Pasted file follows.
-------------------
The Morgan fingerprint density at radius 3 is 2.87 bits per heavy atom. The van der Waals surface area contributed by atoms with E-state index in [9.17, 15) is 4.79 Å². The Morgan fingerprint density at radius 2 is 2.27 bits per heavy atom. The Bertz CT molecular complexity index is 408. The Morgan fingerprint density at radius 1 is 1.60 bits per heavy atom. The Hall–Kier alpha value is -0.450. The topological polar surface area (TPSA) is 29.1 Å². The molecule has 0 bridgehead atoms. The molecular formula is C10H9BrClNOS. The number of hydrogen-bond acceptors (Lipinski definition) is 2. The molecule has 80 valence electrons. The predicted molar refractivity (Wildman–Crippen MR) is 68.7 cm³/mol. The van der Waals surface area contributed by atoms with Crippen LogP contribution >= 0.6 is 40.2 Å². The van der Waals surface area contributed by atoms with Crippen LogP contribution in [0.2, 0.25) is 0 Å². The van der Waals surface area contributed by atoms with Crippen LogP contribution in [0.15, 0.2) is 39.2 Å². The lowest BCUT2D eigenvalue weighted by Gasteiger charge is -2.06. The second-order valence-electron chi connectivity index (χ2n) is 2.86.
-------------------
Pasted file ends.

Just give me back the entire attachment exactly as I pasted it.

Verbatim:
The Morgan fingerprint density at radius 3 is 2.87 bits per heavy atom. The van der Waals surface area contributed by atoms with E-state index in [9.17, 15) is 4.79 Å². The Morgan fingerprint density at radius 2 is 2.27 bits per heavy atom. The Bertz CT molecular complexity index is 408. The Morgan fingerprint density at radius 1 is 1.60 bits per heavy atom. The Hall–Kier alpha value is -0.450. The topological polar surface area (TPSA) is 29.1 Å². The molecule has 0 bridgehead atoms. The molecular formula is C10H9BrClNOS. The number of hydrogen-bond acceptors (Lipinski definition) is 2. The molecule has 80 valence electrons. The predicted molar refractivity (Wildman–Crippen MR) is 68.7 cm³/mol. The van der Waals surface area contributed by atoms with Crippen LogP contribution >= 0.6 is 40.2 Å². The van der Waals surface area contributed by atoms with Crippen LogP contribution in [0.2, 0.25) is 0 Å². The van der Waals surface area contributed by atoms with Crippen LogP contribution in [0.15, 0.2) is 39.2 Å². The lowest BCUT2D eigenvalue weighted by Gasteiger charge is -2.06. The second-order valence-electron chi connectivity index (χ2n) is 2.86.